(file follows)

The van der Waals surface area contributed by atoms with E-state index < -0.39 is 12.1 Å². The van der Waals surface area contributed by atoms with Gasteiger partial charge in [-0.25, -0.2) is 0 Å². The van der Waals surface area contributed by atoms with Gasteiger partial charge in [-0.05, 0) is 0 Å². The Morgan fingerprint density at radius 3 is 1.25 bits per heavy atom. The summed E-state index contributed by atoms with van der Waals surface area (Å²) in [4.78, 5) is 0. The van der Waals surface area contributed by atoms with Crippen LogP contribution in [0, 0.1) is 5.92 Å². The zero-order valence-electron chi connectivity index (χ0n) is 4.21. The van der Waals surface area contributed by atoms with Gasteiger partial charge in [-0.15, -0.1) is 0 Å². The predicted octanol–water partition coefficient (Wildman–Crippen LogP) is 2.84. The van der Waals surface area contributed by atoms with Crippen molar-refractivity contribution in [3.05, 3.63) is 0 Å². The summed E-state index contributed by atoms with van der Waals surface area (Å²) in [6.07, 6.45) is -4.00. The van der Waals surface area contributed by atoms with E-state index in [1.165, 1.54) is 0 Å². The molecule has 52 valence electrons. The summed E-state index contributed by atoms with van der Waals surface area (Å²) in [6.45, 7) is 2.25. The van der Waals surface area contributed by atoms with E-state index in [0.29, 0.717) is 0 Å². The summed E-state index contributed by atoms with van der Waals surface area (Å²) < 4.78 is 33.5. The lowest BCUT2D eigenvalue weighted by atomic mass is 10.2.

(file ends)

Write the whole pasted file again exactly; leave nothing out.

The van der Waals surface area contributed by atoms with E-state index < -0.39 is 12.1 Å². The van der Waals surface area contributed by atoms with Gasteiger partial charge in [-0.25, -0.2) is 0 Å². The van der Waals surface area contributed by atoms with Gasteiger partial charge in [-0.05, 0) is 0 Å². The Morgan fingerprint density at radius 3 is 1.25 bits per heavy atom. The summed E-state index contributed by atoms with van der Waals surface area (Å²) in [4.78, 5) is 0. The van der Waals surface area contributed by atoms with Crippen LogP contribution in [0, 0.1) is 5.92 Å². The zero-order valence-electron chi connectivity index (χ0n) is 4.21. The van der Waals surface area contributed by atoms with Gasteiger partial charge in [-0.15, -0.1) is 0 Å². The predicted octanol–water partition coefficient (Wildman–Crippen LogP) is 2.84. The van der Waals surface area contributed by atoms with Crippen molar-refractivity contribution in [3.05, 3.63) is 0 Å². The summed E-state index contributed by atoms with van der Waals surface area (Å²) in [6.07, 6.45) is -4.00. The van der Waals surface area contributed by atoms with E-state index in [1.165, 1.54) is 0 Å². The molecule has 52 valence electrons. The summed E-state index contributed by atoms with van der Waals surface area (Å²) in [6.45, 7) is 2.25. The van der Waals surface area contributed by atoms with E-state index in [0.29, 0.717) is 0 Å². The summed E-state index contributed by atoms with van der Waals surface area (Å²) < 4.78 is 33.5. The lowest BCUT2D eigenvalue weighted by atomic mass is 10.2.